by J Dwight
Special to The Maine Wire
It’s been a difficult time lately for the global-warming-believers at the Natural Resources Council of Maine (NRCM).
Over 69% of respondents to a Rasmussen poll taken last August say it is likely that scientists have falsified global warming research.
Email dumps revealed that the data behind the famous global warming ‘hockey stick’ was, at best, skewed, and at worst, falsified. The Rasmussen poll shows the public has turned against global warming scientists. Will the ‘science’ of global warming (or ‘climate change’) be similarly distrusted? This doubt must be feared by the people at the NRCM.
Additionally, The Pew Research Center’s latest annual survey of Americans’ top priorities found global warming ranked 21st — one spot above last place.
The same Pew survey listed the economy and jobs as the top two issues, with 87 percent of Americans citing the economy as their highest priority.
With unemployment in the 7% to 9% range, and no meaningful growth in Maine’s economy, voters here have become concerned with more important matters: private sector jobs.
Adding insult to the NRCM’s self-importance, Paul LePage won the Governorship and the Republicans won both houses of the Legislature for the first time since the 1960s. The Natural Resources Council of Maine lost their 24/7 access to the Governor’s office, and their power in the Legislature.
LePage’s focus on private sector jobs has confronted the ideology at NRCM. Frustrated and angry, they didn’t know what to do. But now, they’re striking back.
The NRCM is behind the plan to pass an even stronger renewable energy standard (RES), politically blocking LePage’s practical move toward lowering electricity costs. This is the reason behind NRCM’s backing and push for the November 2012 ballot initiative.
Opposition to renewable energy mandates should not be misinterpreted as an aversion to renewable energy or a clean environment. It’s just good policy.
It is also smart politics to lower electricity costs heading into an important election, where jobs and the economy are foremost in the voter’s mind.
The petition being pushed by the NRCM would require utility companies to purchase 20 percent of electricity from new renewable sources — only wind, solar and tidal power would qualify.
Renewable energy standards, by design, are intended to drive up energy costs — requiring utilities to purchase more expensive, and less reliable, sources of renewable energy. That increased cost will be passed on to you the ratepayer.
Such laws hit ratepayers hard. States with binding renewable energy standards have electricity costs 39 percent higher than states that don’t have a binding RES. Maine’s electricity costs are already 40 percent higher than the national average. Analysts believe that cost per kilowatt hour cost could exceed 23 cents, increased by 70% over the current high cost per kilowatt hour after a stronger RES is passed in Maine.
Maine’s renewable energy standard is nothing new. We already have one. The question is do we need one? Or, an even a stronger one?
Maine is the cleanest state in the northeast with over 50% of power produced in this state coming from existing renewable energy producers: hydroelectric (27%), biomass wood (20%), wind (2%), and other renewables (2%) according to Energy Information Agency statistics.
The NRCM loves its record of business projects thwarted, dams removed, and hydroelectric power defeated. Just read their annual reports.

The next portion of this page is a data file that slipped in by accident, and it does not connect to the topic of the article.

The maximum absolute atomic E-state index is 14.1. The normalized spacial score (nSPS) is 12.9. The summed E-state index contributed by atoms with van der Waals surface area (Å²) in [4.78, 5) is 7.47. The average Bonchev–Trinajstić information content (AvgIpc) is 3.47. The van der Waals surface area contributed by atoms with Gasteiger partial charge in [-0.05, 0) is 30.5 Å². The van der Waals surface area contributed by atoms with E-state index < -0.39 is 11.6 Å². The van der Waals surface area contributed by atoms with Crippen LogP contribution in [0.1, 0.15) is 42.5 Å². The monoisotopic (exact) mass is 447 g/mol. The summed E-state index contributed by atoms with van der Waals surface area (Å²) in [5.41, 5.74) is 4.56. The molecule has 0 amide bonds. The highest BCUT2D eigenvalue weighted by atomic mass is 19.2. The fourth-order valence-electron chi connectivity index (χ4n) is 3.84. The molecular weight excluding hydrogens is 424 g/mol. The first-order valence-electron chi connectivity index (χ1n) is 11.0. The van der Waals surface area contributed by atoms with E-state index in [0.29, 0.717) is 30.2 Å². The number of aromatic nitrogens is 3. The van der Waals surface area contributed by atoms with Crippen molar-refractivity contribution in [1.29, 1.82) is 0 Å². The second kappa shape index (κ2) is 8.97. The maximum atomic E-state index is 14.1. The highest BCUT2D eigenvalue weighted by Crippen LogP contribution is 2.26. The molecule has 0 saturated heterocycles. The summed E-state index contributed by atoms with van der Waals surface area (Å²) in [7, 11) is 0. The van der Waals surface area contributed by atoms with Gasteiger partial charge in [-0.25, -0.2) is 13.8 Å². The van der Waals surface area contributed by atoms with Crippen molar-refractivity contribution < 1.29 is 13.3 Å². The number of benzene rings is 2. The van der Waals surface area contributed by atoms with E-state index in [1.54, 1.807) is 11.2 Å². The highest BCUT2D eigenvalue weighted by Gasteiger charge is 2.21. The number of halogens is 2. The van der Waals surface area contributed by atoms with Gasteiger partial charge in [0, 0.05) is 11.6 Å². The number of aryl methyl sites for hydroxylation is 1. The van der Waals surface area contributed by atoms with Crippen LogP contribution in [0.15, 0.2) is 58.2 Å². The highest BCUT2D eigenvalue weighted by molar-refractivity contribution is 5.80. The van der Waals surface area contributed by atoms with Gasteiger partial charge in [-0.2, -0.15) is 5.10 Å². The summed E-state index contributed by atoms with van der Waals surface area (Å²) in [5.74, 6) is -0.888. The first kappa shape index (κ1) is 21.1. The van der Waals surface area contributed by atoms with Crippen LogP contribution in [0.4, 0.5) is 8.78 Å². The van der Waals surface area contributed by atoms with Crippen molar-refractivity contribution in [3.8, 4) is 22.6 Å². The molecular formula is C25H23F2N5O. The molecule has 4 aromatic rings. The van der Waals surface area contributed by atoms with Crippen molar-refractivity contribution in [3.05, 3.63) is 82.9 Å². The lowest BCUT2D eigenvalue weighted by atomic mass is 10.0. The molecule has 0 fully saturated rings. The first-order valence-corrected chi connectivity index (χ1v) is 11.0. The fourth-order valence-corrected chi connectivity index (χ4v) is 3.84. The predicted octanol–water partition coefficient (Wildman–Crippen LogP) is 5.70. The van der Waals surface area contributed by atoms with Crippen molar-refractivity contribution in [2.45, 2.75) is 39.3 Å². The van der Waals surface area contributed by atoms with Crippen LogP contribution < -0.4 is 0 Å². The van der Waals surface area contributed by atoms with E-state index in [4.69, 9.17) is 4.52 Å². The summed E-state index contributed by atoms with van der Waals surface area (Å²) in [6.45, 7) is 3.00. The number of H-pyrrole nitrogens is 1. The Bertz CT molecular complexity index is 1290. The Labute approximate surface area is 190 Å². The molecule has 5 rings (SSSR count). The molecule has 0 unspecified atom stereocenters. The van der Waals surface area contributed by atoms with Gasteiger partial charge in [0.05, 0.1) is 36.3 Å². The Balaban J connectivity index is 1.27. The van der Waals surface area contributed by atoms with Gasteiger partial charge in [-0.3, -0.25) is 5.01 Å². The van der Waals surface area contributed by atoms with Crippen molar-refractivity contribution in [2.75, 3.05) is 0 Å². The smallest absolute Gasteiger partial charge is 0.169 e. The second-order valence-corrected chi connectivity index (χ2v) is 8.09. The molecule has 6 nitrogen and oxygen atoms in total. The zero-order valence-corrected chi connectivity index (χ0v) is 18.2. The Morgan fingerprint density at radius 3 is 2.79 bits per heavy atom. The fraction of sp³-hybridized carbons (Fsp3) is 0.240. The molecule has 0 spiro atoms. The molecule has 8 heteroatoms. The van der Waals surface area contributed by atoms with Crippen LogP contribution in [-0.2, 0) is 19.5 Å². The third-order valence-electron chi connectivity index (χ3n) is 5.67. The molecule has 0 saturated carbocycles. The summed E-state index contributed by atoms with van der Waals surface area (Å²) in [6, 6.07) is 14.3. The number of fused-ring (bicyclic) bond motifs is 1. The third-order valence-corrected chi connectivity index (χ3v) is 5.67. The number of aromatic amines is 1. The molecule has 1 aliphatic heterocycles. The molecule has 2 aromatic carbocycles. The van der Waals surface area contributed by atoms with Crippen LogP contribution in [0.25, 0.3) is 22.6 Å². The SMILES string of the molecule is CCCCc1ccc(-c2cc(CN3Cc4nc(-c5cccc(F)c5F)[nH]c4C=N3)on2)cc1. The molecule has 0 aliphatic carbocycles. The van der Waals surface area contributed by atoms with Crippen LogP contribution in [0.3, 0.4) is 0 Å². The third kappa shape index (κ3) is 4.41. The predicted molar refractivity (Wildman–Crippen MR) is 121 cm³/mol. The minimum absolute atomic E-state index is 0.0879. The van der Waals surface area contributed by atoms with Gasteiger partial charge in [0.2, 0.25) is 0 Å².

The highest paying manufacturing jobs in the state—those at National Semiconductor—are already threatened by of Maine’s misguided energy politics and policies.
Ok. The NRCM doesn’t hate all jobs. They lobby heavily for those few jobs entirely government subsidized from wind power development, and the companies that get them fully support the NRCM. One hand washes the other, you know.
This ‘environmentally concerned’ organization has been behind many of the political and policy mistakes that have increased the cost of electricity in Maine.
Let me detail those misjudgments for you.
The NRCM was behind the first drive for ‘renewable energy’ in Maine—the failure of the high cost biomass effort in the eighties. Add a cent of stranded cost to your per kilowatt hour charges—‘cha-ching’.
Say what you will about Maine Yankee, but its power was offered to the grid at less than three cents per kilowatt hour. Shutting that plant before its expected lifetime added one cent to two cents to your bill. The Maine culprit: NRCM, cha-ching!
The Regional Greenhouse Gas Initiative (RGGI) pushed by the NRCM—‘cha-ching’—add another cent.
Capacity payments, the payments made to standby-on-demand industrial and commercial electricity producers, yep, pushed by these environmentalists. One cent more—‘cha-ching’.
Finally, long-term contracts to the wind industry and conservation charges lobbied for by NRCM employees—another cent, ‘cha-ching’.
So, that’s about five (5) cents added to your per kilowatt charges by the ‘concerned’ people at the Natural Resources Council of Maine, making your electric bill 50% more costly than it otherwise would have been. While the NRCM has not benefited—directly that we know of—you have been paying for their ideological beliefs.
They have beaten Obama to the finish line of ‘skyrocketing energy cost’, necessarily of course.
With these kind of ‘concerned’ neighbors, no wonder people and businesses are fleeing the state.
Now that we have had a few years to see the results of the NRCM’s ideologically-driven efforts, we can see their record is bad for ratepayers, and job-seekers.
Why should we believe their current political effort won’t result in more of the same: Driving up costs and driving more jobs away from Maine?
For those of us 69% who believe the ‘scientists’ falsified data for ideological reasons, perhaps we should question the ideological pursuit of these polices in Maine by the NRCM.
Had enough of that “Ole Time Global-Warming Religion” yet?